With nearly 200,000 new titles published every year, it is essential to capture your reader with an enticing cover. This applies whether you have published a soft book or only a Kindle version. A good cover does catch the eye, so in this case the old saying, ‘Don’t judge a book by its cover’ DOESN’T apply.
In a few seconds, it has to catch the eye of a potential reader. Authors must use a powerful design to help the book stand out in a crowd. Even if your story is as good as one of the top authors, your book must have an attractive exterior. If not, readers are likely to pass it by without giving it a second glance.
With self-publishing so popular the competition is fierce. To rise to the top, even a fantastic read needs a dynamic cover. Most indie authors recognise this, so perhaps this article isn’t needed. I’m blown away by some of the covers I’ve seen indie authors use, and as a result, it is hard to distinguish between indie authors and traditionally published books.
A book’s cover is the first thing a potential reader sees and it can make a lasting impression. It has been said that our brains process an image faster than words. So when readers sees a great cover they can say, Wow! This book looks great, and hopefully buy it.
If a cover appeals, and has the power to entice readers, equally a poorly designed cover can be a turn-off.
At the top of this blog, I’ve shown the cover of my crime book available on Amazon Kindle, ‘The Rode to Justice (John Rode, 1st grade detective, murder stories)’. I hope by showing a twisting winding road, with hazard signs, it is symbolising what I want to say – that the road to justice is not straightforward. In one of the stories John Rode quotes, ‘This is a court of law, not a court of justice.’ (I’ve purposely misspelt the title, because the main protagonist is called John Rode).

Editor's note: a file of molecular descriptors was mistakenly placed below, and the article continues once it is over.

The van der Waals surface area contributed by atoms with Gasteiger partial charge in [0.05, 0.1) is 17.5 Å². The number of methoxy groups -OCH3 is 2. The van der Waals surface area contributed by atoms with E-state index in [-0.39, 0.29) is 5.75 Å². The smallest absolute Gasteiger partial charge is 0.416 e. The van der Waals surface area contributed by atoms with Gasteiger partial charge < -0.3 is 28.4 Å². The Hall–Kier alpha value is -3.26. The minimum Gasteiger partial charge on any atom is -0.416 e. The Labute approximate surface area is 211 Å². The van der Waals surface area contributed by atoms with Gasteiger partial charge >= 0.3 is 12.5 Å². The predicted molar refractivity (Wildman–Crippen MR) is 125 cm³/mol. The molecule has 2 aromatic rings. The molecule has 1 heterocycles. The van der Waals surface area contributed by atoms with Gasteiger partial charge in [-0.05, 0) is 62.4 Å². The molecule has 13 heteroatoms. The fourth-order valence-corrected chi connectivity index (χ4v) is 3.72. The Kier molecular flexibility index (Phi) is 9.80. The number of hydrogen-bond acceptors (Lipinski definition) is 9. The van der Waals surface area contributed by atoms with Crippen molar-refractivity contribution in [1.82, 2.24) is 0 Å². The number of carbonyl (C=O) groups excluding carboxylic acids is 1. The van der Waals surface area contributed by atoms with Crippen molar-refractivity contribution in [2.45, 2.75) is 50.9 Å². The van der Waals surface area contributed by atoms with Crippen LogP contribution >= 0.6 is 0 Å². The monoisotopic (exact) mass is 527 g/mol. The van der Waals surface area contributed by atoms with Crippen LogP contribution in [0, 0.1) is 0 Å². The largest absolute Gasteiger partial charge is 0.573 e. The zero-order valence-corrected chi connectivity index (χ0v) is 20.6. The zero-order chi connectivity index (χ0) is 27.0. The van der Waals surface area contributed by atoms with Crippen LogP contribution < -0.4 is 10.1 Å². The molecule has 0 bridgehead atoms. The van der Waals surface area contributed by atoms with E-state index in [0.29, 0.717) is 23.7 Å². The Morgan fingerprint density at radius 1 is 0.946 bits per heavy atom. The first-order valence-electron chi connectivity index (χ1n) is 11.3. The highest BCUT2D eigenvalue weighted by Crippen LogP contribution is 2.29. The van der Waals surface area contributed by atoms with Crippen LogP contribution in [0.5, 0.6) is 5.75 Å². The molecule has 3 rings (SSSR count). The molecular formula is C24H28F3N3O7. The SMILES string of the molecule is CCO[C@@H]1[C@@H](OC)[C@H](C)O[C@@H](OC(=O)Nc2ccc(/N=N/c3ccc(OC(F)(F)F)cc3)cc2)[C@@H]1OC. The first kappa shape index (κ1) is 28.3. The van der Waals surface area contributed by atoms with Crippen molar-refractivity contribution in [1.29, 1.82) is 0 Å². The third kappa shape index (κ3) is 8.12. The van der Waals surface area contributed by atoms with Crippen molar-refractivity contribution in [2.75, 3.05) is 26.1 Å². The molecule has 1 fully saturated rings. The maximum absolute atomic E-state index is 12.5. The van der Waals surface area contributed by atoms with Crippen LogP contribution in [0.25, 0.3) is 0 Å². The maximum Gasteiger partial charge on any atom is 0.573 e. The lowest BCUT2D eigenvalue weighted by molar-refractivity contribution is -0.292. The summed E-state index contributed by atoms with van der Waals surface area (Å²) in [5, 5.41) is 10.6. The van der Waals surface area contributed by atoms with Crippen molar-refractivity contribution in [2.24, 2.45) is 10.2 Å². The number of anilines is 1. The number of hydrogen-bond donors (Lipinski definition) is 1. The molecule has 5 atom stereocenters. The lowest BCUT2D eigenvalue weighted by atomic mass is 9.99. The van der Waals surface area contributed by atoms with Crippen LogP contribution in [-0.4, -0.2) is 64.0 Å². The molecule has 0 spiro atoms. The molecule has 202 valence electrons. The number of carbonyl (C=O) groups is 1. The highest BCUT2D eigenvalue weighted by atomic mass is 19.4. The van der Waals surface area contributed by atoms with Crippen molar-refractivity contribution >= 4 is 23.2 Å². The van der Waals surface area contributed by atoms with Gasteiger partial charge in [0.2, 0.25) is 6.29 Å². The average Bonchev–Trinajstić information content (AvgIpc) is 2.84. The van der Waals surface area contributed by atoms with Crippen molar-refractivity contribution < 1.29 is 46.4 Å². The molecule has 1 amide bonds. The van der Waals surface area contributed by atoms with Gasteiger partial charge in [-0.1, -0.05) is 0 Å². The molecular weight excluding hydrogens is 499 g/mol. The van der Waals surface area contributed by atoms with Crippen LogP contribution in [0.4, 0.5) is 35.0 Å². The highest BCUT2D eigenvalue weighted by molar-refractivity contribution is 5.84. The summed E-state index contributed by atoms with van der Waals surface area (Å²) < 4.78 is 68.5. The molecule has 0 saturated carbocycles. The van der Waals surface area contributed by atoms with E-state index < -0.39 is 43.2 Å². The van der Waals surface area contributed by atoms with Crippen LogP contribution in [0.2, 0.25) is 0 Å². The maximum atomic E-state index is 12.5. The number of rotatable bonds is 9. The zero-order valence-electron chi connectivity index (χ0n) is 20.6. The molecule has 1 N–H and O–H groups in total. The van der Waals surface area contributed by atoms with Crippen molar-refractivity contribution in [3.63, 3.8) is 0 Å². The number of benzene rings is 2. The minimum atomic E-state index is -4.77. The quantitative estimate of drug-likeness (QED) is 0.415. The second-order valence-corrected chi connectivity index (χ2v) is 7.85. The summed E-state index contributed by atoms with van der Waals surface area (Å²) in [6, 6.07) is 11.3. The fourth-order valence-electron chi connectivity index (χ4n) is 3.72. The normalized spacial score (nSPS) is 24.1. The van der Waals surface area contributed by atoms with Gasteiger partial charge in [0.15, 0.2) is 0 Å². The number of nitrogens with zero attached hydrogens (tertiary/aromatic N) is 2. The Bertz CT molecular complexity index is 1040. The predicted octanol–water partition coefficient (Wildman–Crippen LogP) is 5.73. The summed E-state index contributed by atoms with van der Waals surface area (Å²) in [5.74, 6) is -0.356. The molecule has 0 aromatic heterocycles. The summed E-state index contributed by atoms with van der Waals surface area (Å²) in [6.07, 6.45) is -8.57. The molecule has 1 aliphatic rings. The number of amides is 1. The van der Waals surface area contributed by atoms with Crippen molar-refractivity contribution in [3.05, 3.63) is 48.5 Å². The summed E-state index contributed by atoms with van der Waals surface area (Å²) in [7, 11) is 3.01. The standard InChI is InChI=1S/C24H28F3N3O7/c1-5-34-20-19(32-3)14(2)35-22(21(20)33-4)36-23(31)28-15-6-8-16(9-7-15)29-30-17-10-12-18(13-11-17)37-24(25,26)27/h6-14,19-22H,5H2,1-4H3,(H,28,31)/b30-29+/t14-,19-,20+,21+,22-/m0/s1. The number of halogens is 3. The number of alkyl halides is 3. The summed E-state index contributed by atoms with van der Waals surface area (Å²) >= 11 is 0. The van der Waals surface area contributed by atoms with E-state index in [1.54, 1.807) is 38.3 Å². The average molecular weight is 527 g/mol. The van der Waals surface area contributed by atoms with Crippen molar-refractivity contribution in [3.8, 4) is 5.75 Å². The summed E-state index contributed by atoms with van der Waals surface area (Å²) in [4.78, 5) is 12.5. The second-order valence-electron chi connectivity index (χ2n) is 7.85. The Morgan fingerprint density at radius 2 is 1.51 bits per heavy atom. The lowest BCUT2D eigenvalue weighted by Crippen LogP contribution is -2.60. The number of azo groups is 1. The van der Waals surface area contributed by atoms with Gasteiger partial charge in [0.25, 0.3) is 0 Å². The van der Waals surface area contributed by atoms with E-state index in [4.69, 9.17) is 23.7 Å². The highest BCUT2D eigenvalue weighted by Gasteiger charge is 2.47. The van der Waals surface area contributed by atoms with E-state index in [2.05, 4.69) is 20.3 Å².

Again, I hope the book covers of my ‘Fallyn’ trilogy are enticing and convey the excitement of my fantasy stories. You can see the book covers at the top of my Dragon Post, and you can see them on my video on YouTube.
In the first book, ‘Fallyn and the Dragons’, I show Fallyn riding on his dragon Drartica. In the book I describe Drartica as a golden dragon. as Fallyn says, ‘I called her Drartica because when the sun arises and flushes the snow with soft golden hues it is the same colour as my beautiful Drartica.’ The cover shows Fallyn with a sword in his hand, so I made sure that when he went to battle against Prince bato’s dragons I mentioned the sword.
In my second book ‘Fallyn in the Forbidden Land,’ the red dragons are attacking the province of Orla, Nashta. I chose a cover showing a red dragon flying through a barren landscape to depict the Forbidden Land.
I’m especially proud of the cover of the third book in the trilogy, ‘Fallyn and the Sea Dragons’, because I’ve received more positive comments about this cover than the other two. This is particularly pleasing because I despaired of finding a suitable cover.
In the case of a suitable image for ‘Fallyn and the Sea Dragons’, I could only find a picture of a seascape – not a sea dragon in sight! So I painted them myself, ‘collaged’ them on to the seascape I had previously printed off. I printed it again and sent it off to the publisher, saying I hoped it was suitable. When the cover came back, i was over the moon.